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How to Heal from Verbal Abuse

By Brown Ezilon.com Articles Published 10/7/2011 | Violence Against Women

Despite the fact that your partner regrets the verbal abuse, you still feel hurt and wonder why, as you have been taught to accept apologies.

What happens is that you feel you are being damaged by the verbal abuse and apologies to not help heal the internal injuries that have been made. Some women will declare that their partners apologies are never sincere, while other women will say that they have been injured from within and it simply will not heal. This is a typical form of abusive relationship and should be dealt with.

Not all apologies have the same meaning, for the words Im sorry may simply mean that your partner has said the words that must be said and you can get on with your daily life again. These words do not carry the weight of sincere remorse and do not leave room for reconciliation. However, sometimes these words do carry sincere regret and they will have a greater impact on your feelings. At this point you may think that because the words were so heartfelt you will eventually feel much better and heal sooner, but this is not necessarily the case.

Why? For the less obvious reason that the abusive words are not your only problem. In most cases the verbal abuse is not the only problem that needs to be solved for you to feel really better and heal completely. Words are harmful without a doubt, but it is not these that hurt, it is also a wound these words have touched. There is an inner injury that gets stirred by the hurtful emotional verbal assault that you may or may not be aware of in the moment of your suffering.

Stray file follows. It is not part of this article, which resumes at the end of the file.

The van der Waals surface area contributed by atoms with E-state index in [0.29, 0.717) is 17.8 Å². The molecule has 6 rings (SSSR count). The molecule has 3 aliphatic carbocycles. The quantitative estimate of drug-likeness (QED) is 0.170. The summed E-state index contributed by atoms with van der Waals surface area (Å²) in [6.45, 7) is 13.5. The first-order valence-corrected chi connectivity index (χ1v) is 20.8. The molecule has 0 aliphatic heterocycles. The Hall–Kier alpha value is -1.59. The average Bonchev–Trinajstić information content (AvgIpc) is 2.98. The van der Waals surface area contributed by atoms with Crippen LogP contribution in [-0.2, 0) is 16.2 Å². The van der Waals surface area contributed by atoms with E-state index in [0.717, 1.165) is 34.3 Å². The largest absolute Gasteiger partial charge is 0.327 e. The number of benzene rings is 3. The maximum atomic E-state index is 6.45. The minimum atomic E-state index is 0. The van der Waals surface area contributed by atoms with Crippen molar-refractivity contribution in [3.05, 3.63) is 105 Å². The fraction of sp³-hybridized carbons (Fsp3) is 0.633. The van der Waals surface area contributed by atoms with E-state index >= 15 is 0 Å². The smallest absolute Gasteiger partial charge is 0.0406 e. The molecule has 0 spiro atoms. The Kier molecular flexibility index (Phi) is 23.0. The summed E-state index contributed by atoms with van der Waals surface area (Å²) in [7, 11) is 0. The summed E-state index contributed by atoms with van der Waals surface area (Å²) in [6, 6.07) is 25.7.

To be able to get over this verbal abuse you need to open your listening to your inner experience and from then on being the path of personal healing from deep within. This is the first step to the resolution of your personal injury.

If you manage to bring out this inner experience and share it with your partner then you can embark on a relationship healing and analysis. All women really need at this stage is to be listened to and understood. A woman who has been abused needs to feel that she is of value and needs appreciation, when she shares her injuries she is simply inviting you to understand the extent of the injury.

A major obstacle for women who have been injured internally is that they fear the consequences of having to share their personal feelings. Women, who are victims of abuses, know deep down that their partners enjoy gathering up their vulnerable points to be able to hurt them yet again. This is why abused women should seek professional help to be able to get their self-confidence back.